Watching Wildlife: The National Wildlife Federation Guide to Observing Animals in the Wild

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An authoritative guide to when, where, and how to watch North American animals in their natural habitats.

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Overview

An authoritative guide to when, where, and how to watch North American animals in their natural habitats.

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Editorial Reviews

Library Journal
Though these two books are related, they each serve a different need. Watching Wildlife offers a broad overview that will appeal especially to the armchair naturalist just venturing out. It covers such basics as descriptions of habitat regions and types of animals to find there; when to observe animals (specifying their cycles, both daily and seasonal); and tips for observing animals, arranged by broad group (e.g., birds of prey, waterfowl, bats, and more). More specific advice is offered on what to look for and listen to, how to equip yourself, and categories of public and private land to investigate (e.g., national parks, state parks, sanctuaries, even some private lands). An important chapter deals with the safety and ethics of observing wildlife. Appendixes list state, federal, and Canadian agencies as well as wildlife conservation organizations. For the reader who wants actually to track and observe mammals in the wild, The Complete Tracker provides detailed information on: habitat and range, foods, mating habits, seasonal habits, tracks, scat, signs, and vocalizations. A brief section provides basic advice on how to equip yourself, track, stalk, read sign, and, once found, observe the animals. While this field guide is very useful and engagingly written, don't withdraw Olaus Murie's classic, A Field Guide to Animal Tracks (in the "Peterson Field Guide" series, 1975. 2d ed.). Both books are recommended for public libraries and are suitable for academic and school libraries as well. (Photos not seen for either.)Nancy Moeckel, Miami Univ. Libs., Oxford, Ohio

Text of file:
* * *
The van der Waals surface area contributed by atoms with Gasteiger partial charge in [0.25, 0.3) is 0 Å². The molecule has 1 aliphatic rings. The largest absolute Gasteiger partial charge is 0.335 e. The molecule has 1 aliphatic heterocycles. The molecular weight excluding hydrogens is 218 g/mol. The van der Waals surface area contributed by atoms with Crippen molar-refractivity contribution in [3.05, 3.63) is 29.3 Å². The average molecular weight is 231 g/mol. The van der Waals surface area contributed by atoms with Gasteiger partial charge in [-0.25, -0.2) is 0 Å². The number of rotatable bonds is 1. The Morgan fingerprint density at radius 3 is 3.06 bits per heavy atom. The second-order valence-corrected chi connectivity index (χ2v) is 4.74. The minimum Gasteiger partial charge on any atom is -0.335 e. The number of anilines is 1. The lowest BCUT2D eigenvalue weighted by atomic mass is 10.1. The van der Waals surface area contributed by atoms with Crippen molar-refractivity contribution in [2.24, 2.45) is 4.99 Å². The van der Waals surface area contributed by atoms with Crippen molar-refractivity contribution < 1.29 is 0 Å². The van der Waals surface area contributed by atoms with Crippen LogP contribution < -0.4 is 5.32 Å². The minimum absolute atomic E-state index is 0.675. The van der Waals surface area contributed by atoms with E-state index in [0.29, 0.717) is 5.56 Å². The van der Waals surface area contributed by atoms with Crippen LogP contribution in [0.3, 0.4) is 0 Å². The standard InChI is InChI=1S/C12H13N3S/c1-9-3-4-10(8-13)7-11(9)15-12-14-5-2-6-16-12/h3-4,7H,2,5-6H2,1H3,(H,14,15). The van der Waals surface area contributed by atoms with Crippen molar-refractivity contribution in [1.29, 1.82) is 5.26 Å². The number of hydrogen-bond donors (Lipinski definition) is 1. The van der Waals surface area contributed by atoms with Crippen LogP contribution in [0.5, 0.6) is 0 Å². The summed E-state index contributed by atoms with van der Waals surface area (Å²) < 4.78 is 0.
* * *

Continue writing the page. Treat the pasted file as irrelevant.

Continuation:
School Library Journal
YAThis clear, informative handbook begins with a section on habitat regions of the U.S. and Canada and continues with tips on timing wildlife observation, field awareness, and going prepared for comfort and safety. The chapters on where to observe wildlife cover everything from national parks to one's own backyard. Though the emphasis is on walking and hiking, suggestions for mountain biking, canoeing, snorkeling, and other alternatives for viewing animals are provided. A useful practical introduction.
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Product Details

  • ISBN-13: 9780805046854
  • Publisher: Holt, Henry & Company, Inc.
  • Publication date: 9/1/1997
  • Edition description: 1 ED
  • Pages: 176
  • Product dimensions: 5.50 (w) x 8.26 (h) x 0.55 (d)

Table of Contents

Foreword
Acknowledgments
Introduction
1 Where Wildlife Lives - Habitat Regions of the United States and Canada 6
2 Timing - The Secret to Finding and Observing Wildlife 29
3 Tips for Observing Important Groups of Watchable Wildlife 39
4 Field Awareness - Making the Most of Your Senses and Knowledge 70
5 Going Prepared - Maximizing Your Comfort, Safety, and Enjoyment of Wildlife 91
6 Where to Observe Wildlife - Public and Private Lands 116
7 Opportunities Close to Home 126
8 Getting There: Travel and Viewing Alternatives 138
9 Safety and Ethics of Wildlife Viewing 147
10 Getting Involved in Wildlife Conservation 151
App. 1 Public Land Management Agencies: Federal Public Lands; State and Provincial Lands 157
App. 2 Wildlife Conservation Organizations 172
App. 3 Ecotours 176
Bibliography 178
Index 181
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